Neither the 2010 Volvo V70 nor XC70 will win any traffic light drag races, but both vehicles offer safe, smooth, and stress-free power delivery, which is perfectly in keeping with their mission.
The V70 makes do with a sole engine option: a 3.2-liter six-cylinder unit outputting 235 horsepower and 236 pound-feet of torque. This output is reduced to 225 horsepower for models sold in California-emissions states and rated with a partial-zero-emissions (PZEV) tag. The XC70 features this 3.2-liter engine in base form and a 3.0-liter turbocharged unit with 281 horsepower and 295 pound-feet of torque dubbed the “T6.”
“While the XC70 T6’s turbocharged six-cylinder may sound like a spritely powerplant on paper, in reality it’s a supremely smooth but ultimately unexciting piece of machinery,” says MotorAuthority, adding, “the relatively small twin-scroll turbo nearly eliminates lag, and does a fair job building high-end steam, but there’s no adrenaline-pumping rush, no force-of-nature torque peak that leaves you yearning for more.” ConsumerGuide says the “T6 feels noticeably stronger and does not suffer from turbo lag. The smooth transmission is quick to respond to throttle inputs.”
As for the naturally aspirated 3.2-liter mill, TheCarConnection.com likes to point out that 90 percent of its torque is available from just 2,000 rpm. However, it seems this low-end twist simply pulls the acceleration of the V70 and XC70 into the realm of adequate.
Autoblog likes the engine, claiming, “Volvo's corporate six sounds great and revs freely,” but concludes that “235 horsepower just isn't enough to properly motivate a two-ton station wagon.” In many ways, it seems Volvo is reading right from the station wagon playbook in offering a smooth, torquey engine that’s stress-free around town but won’t set any acceleration records. Kelley Blue Book notes, “Volvo's 3.2-liter in-line six is a strong engine, but delivers only acceptable performance in the 4,000-plus pound XC70. Off-the-line acceleration is brisk, but passing power could be better.” Edmunds laments that the inline-six “provides ample power, though most rivals offer a more spirited drive.”
While the V70 makes do with a front-wheel-drive powertrain, the XC70 comes standard with a sophisticated all-wheel-drive system. It features an electronically controlled Haldex wet-clutch all-wheel-drive system that apportions 95 percent of the power to the front until wheel slip is detected, at which point up to 65 percent of the power may be sent rearward to resume forward progress. The power is routed mainly forward through an Aisin-built six-speed automatic with manumatic control. Autoblog finds this transmission/drive combo provides “a very smooth yet somewhat unexciting driving experience,” whereas the editors at Popular Mechanics attest that “with the slick six-speed automatic transmission, performance is more than adequate for normal driving.”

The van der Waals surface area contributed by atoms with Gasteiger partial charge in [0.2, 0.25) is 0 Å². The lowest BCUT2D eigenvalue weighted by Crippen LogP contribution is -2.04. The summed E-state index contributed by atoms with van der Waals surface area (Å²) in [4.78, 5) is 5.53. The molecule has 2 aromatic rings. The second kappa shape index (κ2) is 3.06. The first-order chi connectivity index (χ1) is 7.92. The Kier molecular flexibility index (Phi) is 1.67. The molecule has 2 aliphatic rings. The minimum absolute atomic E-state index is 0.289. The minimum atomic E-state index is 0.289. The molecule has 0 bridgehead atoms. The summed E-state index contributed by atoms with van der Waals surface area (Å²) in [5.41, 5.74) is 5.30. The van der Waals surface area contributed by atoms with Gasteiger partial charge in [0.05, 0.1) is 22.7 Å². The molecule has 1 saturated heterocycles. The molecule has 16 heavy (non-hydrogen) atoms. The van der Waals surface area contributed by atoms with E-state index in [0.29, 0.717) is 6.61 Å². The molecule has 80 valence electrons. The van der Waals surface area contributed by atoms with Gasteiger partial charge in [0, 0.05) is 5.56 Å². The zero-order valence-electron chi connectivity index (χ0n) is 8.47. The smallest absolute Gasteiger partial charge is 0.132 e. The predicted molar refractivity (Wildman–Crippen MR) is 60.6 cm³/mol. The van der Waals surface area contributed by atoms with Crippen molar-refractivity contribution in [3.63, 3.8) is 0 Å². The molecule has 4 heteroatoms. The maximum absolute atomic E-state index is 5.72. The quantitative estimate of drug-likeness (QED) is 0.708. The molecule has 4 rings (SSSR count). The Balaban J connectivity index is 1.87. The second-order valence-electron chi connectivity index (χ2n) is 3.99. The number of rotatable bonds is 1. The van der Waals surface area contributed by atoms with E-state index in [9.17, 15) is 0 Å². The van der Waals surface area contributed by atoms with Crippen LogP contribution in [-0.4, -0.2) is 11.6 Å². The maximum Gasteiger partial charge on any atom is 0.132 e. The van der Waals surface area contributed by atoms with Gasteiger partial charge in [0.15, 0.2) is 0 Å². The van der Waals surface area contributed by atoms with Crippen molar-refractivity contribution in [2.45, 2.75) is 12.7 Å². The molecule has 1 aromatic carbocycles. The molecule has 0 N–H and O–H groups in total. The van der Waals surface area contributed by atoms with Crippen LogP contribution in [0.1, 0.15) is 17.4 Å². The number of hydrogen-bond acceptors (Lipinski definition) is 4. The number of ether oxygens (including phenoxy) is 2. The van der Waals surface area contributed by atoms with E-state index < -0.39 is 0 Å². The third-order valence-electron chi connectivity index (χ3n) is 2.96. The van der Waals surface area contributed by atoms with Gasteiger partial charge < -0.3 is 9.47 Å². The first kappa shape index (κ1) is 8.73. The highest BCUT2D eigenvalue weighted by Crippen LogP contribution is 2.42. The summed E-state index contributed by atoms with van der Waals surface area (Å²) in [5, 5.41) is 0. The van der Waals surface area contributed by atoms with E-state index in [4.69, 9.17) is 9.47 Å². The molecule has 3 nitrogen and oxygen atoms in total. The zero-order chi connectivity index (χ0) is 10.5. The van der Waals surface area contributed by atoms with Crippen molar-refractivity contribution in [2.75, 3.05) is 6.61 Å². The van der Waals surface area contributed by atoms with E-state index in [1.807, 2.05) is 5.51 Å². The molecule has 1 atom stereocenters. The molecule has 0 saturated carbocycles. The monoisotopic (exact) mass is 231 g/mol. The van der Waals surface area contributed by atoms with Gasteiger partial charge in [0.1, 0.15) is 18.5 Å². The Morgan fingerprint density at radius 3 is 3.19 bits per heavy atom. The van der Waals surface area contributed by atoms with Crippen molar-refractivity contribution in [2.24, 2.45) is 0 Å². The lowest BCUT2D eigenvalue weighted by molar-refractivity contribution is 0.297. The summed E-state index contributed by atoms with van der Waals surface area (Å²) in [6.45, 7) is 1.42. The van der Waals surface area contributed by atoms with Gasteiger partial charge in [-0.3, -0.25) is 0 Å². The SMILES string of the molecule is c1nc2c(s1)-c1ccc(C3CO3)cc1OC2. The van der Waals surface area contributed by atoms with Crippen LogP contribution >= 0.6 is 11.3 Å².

Edmunds says “the all-wheel drive is a boon in inclement weather, though the XC70 really isn't rugged enough for off-road adventures.” Road & Track, meanwhile, comments that the “XC70’s all-wheel drive system with Hill Descent Control (HDC) will take you through any light-to-medium duty terrain with little effort.” Additionally, Kelley Blue Book finds that “gravel roads, deep mud and slushy snow prove little match for the XC70's all-wheel drive abilities.”
When driven aggressively off-road, the XC70 has its limits, as Motor Trend discovers: “the harshest bumps elicit a clompity-clomp racket that smacks of excess unsprung weight-or perhaps is the car's way of saying 'slow down.'" Also willing to criticize is ConsumerGuide, which summarizes the ride/handling balance of the XC70 well: “Compared to SUVs, as is Volvo's pretense, the XC70 is nimble and nearly sporty. Compared to the V70, XC70 has slightly less communicative steering and marginally more lean in corners.”
EPA-estimated fuel economy for the V70 is 18 mpg city/27 mpg highway and 21 mpg combined, while the XC70 gets by with 16 mpg city/22 mpg highway and 18 mpg combined for both engine options. While most reviewers achieve similar results for both models, Autoblog blasts the XC70, complaining they “achieved a miserable 18 mpg in mixed driving, which was worse than what we got in the 5,000 pound, seven-passenger Buick Enclave.”